Racial bias, intolerance and prejudice are unfortunate facts of life that will probably never fade.
The insidious beast that lurks beneath our society will always pervade it.
Lest we forget, just a little more than two decades ago, there wasn’t even the remotest possibility of a black person being allowed anywhere near a high office except with a broom.
We couldn’t vote, we couldn’t attend the same schools, let alone sit and enjoy a meal in the same restaurants.
Indeed, we have come a long way.
And knowing who we are and where we come from goes a long way in weakening that ogre of racism.
The truth is that racism is not a “white” problem or a “black” problem.
It is a human problem, and each one of us, regardless of colour, is capable of being the victim and the victimiser.
The sooner we realise this, the sooner we will cease blaming others for being guilty of what we could very likely be guilty of ourselves.
As Human Rights Day and International Day Against Racism on March 21 (Tuesday) approaches, segregation and discrimination are woven into all aspects of life, including education.
So what is the way forward?
Education is vital in nursing tolerance, reducing discrimination and violence, and helping us to learn to live together, especially for children and young people during their formative years.
We need to teach our children at home and at school to recognise racism and understand that it is unfair.
One of the good things about children is that they don’t like unfairness, and by teaching them that racism is unjust at a young age, they can begin to be aware of it and talk against it.
The most important thing about racism is to start talking about it early on.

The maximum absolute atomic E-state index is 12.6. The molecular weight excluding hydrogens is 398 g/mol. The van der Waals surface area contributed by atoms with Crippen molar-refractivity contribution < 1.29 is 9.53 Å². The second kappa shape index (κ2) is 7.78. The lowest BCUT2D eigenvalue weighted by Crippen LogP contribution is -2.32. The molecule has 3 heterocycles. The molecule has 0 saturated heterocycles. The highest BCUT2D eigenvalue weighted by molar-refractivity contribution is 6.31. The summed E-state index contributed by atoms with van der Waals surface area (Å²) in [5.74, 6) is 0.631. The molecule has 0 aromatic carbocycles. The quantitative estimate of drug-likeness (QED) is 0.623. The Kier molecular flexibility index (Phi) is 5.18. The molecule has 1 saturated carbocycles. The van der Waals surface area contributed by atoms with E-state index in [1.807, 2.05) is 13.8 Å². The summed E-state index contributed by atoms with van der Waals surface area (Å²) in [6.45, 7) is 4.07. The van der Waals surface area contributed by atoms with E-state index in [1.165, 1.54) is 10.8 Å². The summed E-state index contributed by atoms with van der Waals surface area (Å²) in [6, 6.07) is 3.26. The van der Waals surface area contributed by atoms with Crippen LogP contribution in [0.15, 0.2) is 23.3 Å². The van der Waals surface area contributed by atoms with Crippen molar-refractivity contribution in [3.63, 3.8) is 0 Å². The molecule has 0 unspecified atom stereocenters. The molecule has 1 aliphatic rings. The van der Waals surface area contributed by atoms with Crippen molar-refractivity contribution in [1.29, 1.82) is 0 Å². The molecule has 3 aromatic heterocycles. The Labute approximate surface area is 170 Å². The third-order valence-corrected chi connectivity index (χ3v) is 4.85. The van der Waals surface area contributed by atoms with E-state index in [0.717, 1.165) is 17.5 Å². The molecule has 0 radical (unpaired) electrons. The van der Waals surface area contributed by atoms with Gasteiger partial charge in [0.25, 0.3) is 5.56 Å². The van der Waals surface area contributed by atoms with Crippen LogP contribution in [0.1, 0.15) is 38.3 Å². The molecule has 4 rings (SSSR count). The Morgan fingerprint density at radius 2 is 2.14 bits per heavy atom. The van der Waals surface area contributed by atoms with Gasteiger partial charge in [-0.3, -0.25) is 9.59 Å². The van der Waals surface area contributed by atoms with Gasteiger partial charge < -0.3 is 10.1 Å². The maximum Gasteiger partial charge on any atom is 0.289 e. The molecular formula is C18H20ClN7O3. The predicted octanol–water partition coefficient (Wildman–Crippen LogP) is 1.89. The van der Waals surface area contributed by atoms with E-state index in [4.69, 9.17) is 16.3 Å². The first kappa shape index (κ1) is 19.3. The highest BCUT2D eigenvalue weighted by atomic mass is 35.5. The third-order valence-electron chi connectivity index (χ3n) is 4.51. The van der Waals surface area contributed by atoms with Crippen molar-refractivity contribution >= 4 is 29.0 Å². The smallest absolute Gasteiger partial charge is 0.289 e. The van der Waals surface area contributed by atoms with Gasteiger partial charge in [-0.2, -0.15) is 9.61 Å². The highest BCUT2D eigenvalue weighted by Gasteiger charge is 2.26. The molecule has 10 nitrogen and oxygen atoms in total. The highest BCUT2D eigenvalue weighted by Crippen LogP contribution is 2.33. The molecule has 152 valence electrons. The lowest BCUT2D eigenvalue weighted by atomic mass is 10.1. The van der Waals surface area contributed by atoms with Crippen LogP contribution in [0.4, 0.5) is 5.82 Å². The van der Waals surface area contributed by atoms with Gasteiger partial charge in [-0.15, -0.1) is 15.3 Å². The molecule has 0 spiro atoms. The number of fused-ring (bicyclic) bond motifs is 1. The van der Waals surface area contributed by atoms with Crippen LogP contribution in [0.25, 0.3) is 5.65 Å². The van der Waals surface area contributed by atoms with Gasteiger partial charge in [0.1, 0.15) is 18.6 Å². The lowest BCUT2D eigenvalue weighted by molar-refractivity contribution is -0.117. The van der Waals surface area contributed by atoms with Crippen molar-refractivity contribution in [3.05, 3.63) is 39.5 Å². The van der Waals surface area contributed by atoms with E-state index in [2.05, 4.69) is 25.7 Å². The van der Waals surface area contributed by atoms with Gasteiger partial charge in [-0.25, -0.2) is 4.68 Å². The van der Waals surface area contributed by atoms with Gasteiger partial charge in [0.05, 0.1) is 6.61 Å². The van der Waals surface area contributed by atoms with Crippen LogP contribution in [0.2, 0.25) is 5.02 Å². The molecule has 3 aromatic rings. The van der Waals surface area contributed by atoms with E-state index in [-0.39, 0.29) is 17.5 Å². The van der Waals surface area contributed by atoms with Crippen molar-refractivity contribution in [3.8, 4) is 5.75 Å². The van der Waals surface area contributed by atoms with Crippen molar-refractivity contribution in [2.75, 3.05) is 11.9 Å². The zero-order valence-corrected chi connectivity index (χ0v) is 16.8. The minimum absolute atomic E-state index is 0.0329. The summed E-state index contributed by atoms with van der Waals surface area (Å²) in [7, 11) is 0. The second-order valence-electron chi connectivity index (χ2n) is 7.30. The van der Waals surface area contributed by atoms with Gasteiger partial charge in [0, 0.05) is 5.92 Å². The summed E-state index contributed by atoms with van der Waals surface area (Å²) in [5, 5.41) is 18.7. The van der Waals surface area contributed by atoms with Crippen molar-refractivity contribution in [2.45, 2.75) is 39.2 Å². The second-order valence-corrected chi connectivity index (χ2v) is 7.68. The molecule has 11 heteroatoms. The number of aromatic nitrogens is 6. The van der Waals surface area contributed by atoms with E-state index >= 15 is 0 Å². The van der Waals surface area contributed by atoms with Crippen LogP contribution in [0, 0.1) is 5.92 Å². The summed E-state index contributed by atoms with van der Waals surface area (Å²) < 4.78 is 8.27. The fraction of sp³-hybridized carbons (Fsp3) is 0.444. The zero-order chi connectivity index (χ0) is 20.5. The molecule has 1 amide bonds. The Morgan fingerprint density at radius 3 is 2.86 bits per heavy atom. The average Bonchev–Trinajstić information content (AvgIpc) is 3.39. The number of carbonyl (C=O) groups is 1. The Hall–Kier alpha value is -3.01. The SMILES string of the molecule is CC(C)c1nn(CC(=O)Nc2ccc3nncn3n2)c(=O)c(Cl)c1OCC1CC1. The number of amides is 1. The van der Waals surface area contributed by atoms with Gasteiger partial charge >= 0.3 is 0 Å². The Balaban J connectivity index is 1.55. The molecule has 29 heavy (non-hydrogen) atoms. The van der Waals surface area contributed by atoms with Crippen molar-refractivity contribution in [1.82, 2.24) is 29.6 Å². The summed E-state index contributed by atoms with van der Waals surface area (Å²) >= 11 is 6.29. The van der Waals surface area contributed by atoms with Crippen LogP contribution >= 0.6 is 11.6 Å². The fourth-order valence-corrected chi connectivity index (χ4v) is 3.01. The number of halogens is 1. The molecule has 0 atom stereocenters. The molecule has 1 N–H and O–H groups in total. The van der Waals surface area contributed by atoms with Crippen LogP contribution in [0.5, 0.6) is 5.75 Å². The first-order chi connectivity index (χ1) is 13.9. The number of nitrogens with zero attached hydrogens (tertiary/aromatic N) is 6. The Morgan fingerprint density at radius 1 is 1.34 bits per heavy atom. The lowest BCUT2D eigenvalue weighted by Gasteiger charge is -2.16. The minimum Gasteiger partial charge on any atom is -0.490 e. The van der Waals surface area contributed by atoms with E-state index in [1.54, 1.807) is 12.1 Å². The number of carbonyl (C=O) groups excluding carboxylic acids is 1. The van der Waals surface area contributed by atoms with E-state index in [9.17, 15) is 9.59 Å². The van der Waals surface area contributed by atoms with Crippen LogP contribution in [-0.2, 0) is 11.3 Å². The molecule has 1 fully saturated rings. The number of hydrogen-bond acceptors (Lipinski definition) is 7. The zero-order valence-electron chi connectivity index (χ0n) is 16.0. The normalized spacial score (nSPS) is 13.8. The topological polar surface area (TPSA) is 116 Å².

Of course, some parents struggle to address racial behaviours when these incidents occur in front of their children.
As parents, we should set an example by speaking out against racism and showing that such comments and behaviours aren’t acceptable.
We need to tell our children that racism exists and explain what it is. We should never underestimate the likelihood of our kids being victims of racial slurs.
Exposing our children to people of many backgrounds is critical in creating open minds.
Real experiences, real knowledge of people is the only thing that breaks down those stereotypes.
Most of all, we need to be honest with our children.
We cannot be afraid of talking about the dangers of racial bigotry.
Fear of talking about the folly of racial prejudice creates ignorance, and that’s no way to live.
As government, we are working hard to building a cohesive, inclusive and just society.
We believe in equality of opportunity and equal protection for people of different ethnic backgrounds.
We are working to increase awareness and respect for ethnic and cultural diversity, and to promote good relations and mutual respect, so that everyone feels valued.
Indeed, while the scars remain within us, so does an abundance of hope, communication, listening and speaking with honesty and effort.
The hope lies in our ability to understand and our constant attempts to be understood.
Participating actively in endeavours to break down racism’s
ugly structure is far superior to passively watching relationships crumble.
I honestly believe that there is hope in our own self-search, coming to terms with our imperfections and challenging ourselves every day to live above them.
Of course, I said earlier that racism is difficult to eradicate, but it is not impossible!
We can use our minds to think past the natural tendency of our brains to categorise people.
We can keep in mind that people may have different physical characteristics, but beneath the surface we are all very much alike.
We all have the same needs, the same values, and the same desires.
Indeed, racism has always kept this country divided. As with all enemies, it cannot be defeated until we unite.
Indeed, we will never be a colour-blind nation.
We can, however, through honest confrontation with racism, lower the negative valence attached to social constructions of race and physical characteristics.
In doing so, we will take a major step forward to becoming a nation of diverse cultures who along the way construct new dominant values about the social individual and the social role of the state in public life.
Phumulo Masualle is premier of the Eastern Cape. His Twitter handle is @EC_premier